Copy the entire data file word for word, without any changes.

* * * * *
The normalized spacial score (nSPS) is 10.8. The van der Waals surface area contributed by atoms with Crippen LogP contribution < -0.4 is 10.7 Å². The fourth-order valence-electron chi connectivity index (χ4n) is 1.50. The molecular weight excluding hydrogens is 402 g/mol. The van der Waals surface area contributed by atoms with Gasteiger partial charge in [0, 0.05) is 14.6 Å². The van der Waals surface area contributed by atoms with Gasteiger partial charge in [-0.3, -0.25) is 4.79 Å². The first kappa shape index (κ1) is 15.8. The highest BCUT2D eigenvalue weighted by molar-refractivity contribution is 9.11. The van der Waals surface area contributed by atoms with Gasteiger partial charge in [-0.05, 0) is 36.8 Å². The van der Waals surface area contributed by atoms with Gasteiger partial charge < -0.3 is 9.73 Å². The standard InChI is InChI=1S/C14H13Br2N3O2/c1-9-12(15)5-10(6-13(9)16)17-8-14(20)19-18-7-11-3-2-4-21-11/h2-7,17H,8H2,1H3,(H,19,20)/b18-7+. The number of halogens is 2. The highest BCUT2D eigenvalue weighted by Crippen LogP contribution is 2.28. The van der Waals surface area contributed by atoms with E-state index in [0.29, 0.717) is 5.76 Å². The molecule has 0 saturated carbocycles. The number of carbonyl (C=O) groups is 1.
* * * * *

The normalized spacial score (nSPS) is 10.8. The van der Waals surface area contributed by atoms with Crippen LogP contribution < -0.4 is 10.7 Å². The fourth-order valence-electron chi connectivity index (χ4n) is 1.50. The molecular weight excluding hydrogens is 402 g/mol. The van der Waals surface area contributed by atoms with Gasteiger partial charge in [0, 0.05) is 14.6 Å². The van der Waals surface area contributed by atoms with Gasteiger partial charge in [-0.3, -0.25) is 4.79 Å². The first kappa shape index (κ1) is 15.8. The highest BCUT2D eigenvalue weighted by molar-refractivity contribution is 9.11. The van der Waals surface area contributed by atoms with Gasteiger partial charge in [-0.05, 0) is 36.8 Å². The van der Waals surface area contributed by atoms with Gasteiger partial charge < -0.3 is 9.73 Å². The standard InChI is InChI=1S/C14H13Br2N3O2/c1-9-12(15)5-10(6-13(9)16)17-8-14(20)19-18-7-11-3-2-4-21-11/h2-7,17H,8H2,1H3,(H,19,20)/b18-7+. The number of halogens is 2. The highest BCUT2D eigenvalue weighted by Crippen LogP contribution is 2.28. The van der Waals surface area contributed by atoms with E-state index in [0.29, 0.717) is 5.76 Å². The molecule has 0 saturated carbocycles. The number of carbonyl (C=O) groups is 1.